Transylvania University students will soon start taking advantage of the school’s partnership with Appalachian Regional Healthcare, which will provide them with scholarships, experiential learning and future employment.
The first cohort begins this upcoming school year. These participants, who are interested in either clinical or administrative health care careers, must hail from areas served by ARH in southeastern Kentucky and southern West Virginia. They’ll return to Appalachia after they earn their degree from Transylvania, or following graduate or professional school, and work for ARH for at least three years.
The program is for both current and prospective students. Incoming students interested in an ARH scholarship must complete an interest form as well as Transylvania’s application for admission by Dec. 1. Current students should reach out to Robin Prichard or Sarah Coen for more details on applying.
Rising sophomore Kinley Lewis, of Eastern Kentucky, is part of the first cohort. “The Appalachian region is incredibly underserved, and its residents constantly suffer from health care disparities and shortages,” she said.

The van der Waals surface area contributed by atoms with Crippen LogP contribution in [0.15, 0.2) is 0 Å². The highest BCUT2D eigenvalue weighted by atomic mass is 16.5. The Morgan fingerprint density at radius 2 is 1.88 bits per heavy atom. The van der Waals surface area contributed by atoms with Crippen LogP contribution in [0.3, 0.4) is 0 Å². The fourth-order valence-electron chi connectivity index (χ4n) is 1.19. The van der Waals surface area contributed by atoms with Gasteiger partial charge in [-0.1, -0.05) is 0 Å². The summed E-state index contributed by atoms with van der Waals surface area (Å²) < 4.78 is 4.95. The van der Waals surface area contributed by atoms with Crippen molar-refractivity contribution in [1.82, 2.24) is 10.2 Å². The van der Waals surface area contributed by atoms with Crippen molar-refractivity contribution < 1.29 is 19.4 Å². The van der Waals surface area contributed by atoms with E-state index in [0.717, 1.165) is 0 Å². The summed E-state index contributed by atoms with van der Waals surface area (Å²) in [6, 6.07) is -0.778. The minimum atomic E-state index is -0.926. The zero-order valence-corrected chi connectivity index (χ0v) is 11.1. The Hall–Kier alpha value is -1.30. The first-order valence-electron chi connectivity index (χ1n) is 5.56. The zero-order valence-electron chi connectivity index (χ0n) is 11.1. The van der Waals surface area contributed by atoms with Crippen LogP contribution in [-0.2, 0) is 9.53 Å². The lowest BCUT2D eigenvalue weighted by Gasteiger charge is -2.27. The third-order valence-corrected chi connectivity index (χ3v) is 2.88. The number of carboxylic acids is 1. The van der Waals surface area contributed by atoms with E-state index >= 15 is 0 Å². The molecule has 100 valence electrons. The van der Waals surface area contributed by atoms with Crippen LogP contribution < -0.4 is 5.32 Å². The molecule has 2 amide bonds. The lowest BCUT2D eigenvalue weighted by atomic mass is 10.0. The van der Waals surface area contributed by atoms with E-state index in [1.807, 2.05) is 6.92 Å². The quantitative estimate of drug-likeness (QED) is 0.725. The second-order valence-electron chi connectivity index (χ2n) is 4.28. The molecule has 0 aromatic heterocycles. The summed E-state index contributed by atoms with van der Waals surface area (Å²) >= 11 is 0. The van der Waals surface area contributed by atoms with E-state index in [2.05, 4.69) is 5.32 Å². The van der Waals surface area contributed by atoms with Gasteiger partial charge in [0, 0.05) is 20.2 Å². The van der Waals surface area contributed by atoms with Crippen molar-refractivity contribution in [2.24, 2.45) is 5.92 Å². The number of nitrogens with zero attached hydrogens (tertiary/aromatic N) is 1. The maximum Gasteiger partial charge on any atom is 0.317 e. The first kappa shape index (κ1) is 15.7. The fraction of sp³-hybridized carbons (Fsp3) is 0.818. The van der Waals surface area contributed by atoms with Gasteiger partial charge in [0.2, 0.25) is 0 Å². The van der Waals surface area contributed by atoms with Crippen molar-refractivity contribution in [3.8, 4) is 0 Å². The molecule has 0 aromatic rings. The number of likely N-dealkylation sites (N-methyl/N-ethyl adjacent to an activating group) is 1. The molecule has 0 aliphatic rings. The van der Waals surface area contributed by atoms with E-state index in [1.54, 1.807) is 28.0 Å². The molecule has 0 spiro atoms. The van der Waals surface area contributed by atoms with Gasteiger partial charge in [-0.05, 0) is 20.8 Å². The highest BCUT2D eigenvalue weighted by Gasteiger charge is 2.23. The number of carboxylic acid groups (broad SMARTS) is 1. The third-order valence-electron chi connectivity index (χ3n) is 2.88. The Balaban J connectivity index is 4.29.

“I hope to one day be an advocate for the people living in Appalachia and work to bridge the gap in creating equitable and accessible health care for all,” Lewis continued. “This scholarship and partnership with ARH gives me the opportunity to embrace the roots I have in this region and turn my heritage into a mission in patient care.”
Students selected for the program receive up to $15,000 in scholarship funds over four years — along with other merit and need-based aid. Extra support comes from an alumna with deep roots in the Appalachian region. Carol Goff Tanner ’64 has established the Goff Tanner Appalachian Regional Health Scholarship to provide up to 20 students chosen for the program with as much as $5,000 annually.
Additionally, ARH will provide students with summer work and learning opportunities at each of its locations. “Scholarship recipients will get to choose which internship they would like to do,” said Tracy Stephens Dunn ’90, assistant dean for academic affairs. (The remaining opportunities will be shared with Pioneers who aren’t recipients.) “We hope to have numerous students take advantage of these internships next summer.”
Transylvania President Brien Lewis said, “We want students from the Appalachian region of Kentucky and West Virginia who are interested in a career in the medical field to know that they have the opportunity to pursue their own path in Kentucky for college, then return to home to work.”